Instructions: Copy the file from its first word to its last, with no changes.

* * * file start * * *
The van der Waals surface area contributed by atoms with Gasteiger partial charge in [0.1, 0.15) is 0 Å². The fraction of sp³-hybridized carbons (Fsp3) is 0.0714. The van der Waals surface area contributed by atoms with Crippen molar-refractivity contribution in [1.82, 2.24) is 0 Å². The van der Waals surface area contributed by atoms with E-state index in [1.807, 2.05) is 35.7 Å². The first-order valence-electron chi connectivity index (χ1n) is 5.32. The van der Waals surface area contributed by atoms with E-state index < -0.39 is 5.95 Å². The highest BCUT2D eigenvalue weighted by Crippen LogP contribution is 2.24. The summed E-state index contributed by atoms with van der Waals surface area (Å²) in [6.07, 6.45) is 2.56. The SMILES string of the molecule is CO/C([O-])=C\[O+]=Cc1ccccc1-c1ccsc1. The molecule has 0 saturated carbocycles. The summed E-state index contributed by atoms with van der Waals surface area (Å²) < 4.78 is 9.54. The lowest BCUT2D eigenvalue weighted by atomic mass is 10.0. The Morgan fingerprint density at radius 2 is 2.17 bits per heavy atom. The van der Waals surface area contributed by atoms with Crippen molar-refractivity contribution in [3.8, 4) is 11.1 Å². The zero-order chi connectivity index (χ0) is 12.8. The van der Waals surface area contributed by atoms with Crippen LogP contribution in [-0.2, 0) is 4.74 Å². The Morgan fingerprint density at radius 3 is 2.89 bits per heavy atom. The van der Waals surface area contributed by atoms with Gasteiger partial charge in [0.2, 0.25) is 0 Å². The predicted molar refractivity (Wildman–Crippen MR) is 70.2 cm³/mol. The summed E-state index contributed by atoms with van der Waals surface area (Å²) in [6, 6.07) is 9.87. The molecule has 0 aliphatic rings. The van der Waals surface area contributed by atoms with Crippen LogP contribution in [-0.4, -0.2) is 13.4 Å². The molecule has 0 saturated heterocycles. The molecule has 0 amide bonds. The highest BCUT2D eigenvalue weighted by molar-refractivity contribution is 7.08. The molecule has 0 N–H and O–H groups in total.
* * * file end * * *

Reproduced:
The van der Waals surface area contributed by atoms with Gasteiger partial charge in [0.1, 0.15) is 0 Å². The fraction of sp³-hybridized carbons (Fsp3) is 0.0714. The van der Waals surface area contributed by atoms with Crippen molar-refractivity contribution in [1.82, 2.24) is 0 Å². The van der Waals surface area contributed by atoms with E-state index in [1.807, 2.05) is 35.7 Å². The first-order valence-electron chi connectivity index (χ1n) is 5.32. The van der Waals surface area contributed by atoms with E-state index < -0.39 is 5.95 Å². The highest BCUT2D eigenvalue weighted by Crippen LogP contribution is 2.24. The summed E-state index contributed by atoms with van der Waals surface area (Å²) in [6.07, 6.45) is 2.56. The SMILES string of the molecule is CO/C([O-])=C\[O+]=Cc1ccccc1-c1ccsc1. The molecule has 0 saturated carbocycles. The summed E-state index contributed by atoms with van der Waals surface area (Å²) < 4.78 is 9.54. The lowest BCUT2D eigenvalue weighted by atomic mass is 10.0. The Morgan fingerprint density at radius 2 is 2.17 bits per heavy atom. The van der Waals surface area contributed by atoms with Crippen molar-refractivity contribution in [3.8, 4) is 11.1 Å². The zero-order chi connectivity index (χ0) is 12.8. The van der Waals surface area contributed by atoms with Crippen LogP contribution in [-0.2, 0) is 4.74 Å². The Morgan fingerprint density at radius 3 is 2.89 bits per heavy atom. The van der Waals surface area contributed by atoms with Gasteiger partial charge in [0.2, 0.25) is 0 Å². The predicted molar refractivity (Wildman–Crippen MR) is 70.2 cm³/mol. The summed E-state index contributed by atoms with van der Waals surface area (Å²) in [6, 6.07) is 9.87. The molecule has 0 aliphatic rings. The van der Waals surface area contributed by atoms with Crippen LogP contribution in [-0.4, -0.2) is 13.4 Å². The molecule has 0 saturated heterocycles. The molecule has 0 amide bonds. The highest BCUT2D eigenvalue weighted by molar-refractivity contribution is 7.08. The molecule has 0 N–H and O–H groups in total.